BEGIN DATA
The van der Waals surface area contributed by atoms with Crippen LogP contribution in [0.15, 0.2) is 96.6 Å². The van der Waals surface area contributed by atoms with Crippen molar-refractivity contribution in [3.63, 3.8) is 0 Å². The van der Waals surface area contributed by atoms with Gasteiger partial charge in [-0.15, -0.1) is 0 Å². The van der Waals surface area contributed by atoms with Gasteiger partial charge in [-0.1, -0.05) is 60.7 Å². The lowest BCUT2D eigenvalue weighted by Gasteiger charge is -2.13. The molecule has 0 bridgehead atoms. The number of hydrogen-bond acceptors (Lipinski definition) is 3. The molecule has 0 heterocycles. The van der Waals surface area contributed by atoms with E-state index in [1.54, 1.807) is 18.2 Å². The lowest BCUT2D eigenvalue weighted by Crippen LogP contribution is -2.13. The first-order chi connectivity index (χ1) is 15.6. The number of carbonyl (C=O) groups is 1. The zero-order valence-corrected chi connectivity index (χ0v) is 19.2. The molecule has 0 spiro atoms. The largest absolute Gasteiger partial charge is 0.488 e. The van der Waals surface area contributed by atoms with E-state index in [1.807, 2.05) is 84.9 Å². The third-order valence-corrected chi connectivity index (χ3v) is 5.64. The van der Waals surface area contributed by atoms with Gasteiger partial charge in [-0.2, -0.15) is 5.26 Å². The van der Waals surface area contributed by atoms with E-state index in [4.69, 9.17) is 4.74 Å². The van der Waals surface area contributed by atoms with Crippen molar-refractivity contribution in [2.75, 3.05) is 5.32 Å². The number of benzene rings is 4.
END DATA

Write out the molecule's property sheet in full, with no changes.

The van der Waals surface area contributed by atoms with Crippen LogP contribution in [0.15, 0.2) is 96.6 Å². The van der Waals surface area contributed by atoms with Crippen molar-refractivity contribution in [3.63, 3.8) is 0 Å². The van der Waals surface area contributed by atoms with Gasteiger partial charge in [-0.15, -0.1) is 0 Å². The van der Waals surface area contributed by atoms with Gasteiger partial charge in [-0.1, -0.05) is 60.7 Å². The lowest BCUT2D eigenvalue weighted by Gasteiger charge is -2.13. The molecule has 0 bridgehead atoms. The number of hydrogen-bond acceptors (Lipinski definition) is 3. The molecule has 0 heterocycles. The van der Waals surface area contributed by atoms with E-state index in [1.54, 1.807) is 18.2 Å². The lowest BCUT2D eigenvalue weighted by Crippen LogP contribution is -2.13. The first-order chi connectivity index (χ1) is 15.6. The number of carbonyl (C=O) groups is 1. The zero-order valence-corrected chi connectivity index (χ0v) is 19.2. The molecule has 0 spiro atoms. The largest absolute Gasteiger partial charge is 0.488 e. The van der Waals surface area contributed by atoms with E-state index in [1.807, 2.05) is 84.9 Å². The third-order valence-corrected chi connectivity index (χ3v) is 5.64. The van der Waals surface area contributed by atoms with Gasteiger partial charge in [-0.2, -0.15) is 5.26 Å². The van der Waals surface area contributed by atoms with E-state index in [4.69, 9.17) is 4.74 Å². The van der Waals surface area contributed by atoms with Crippen molar-refractivity contribution in [2.75, 3.05) is 5.32 Å². The number of benzene rings is 4.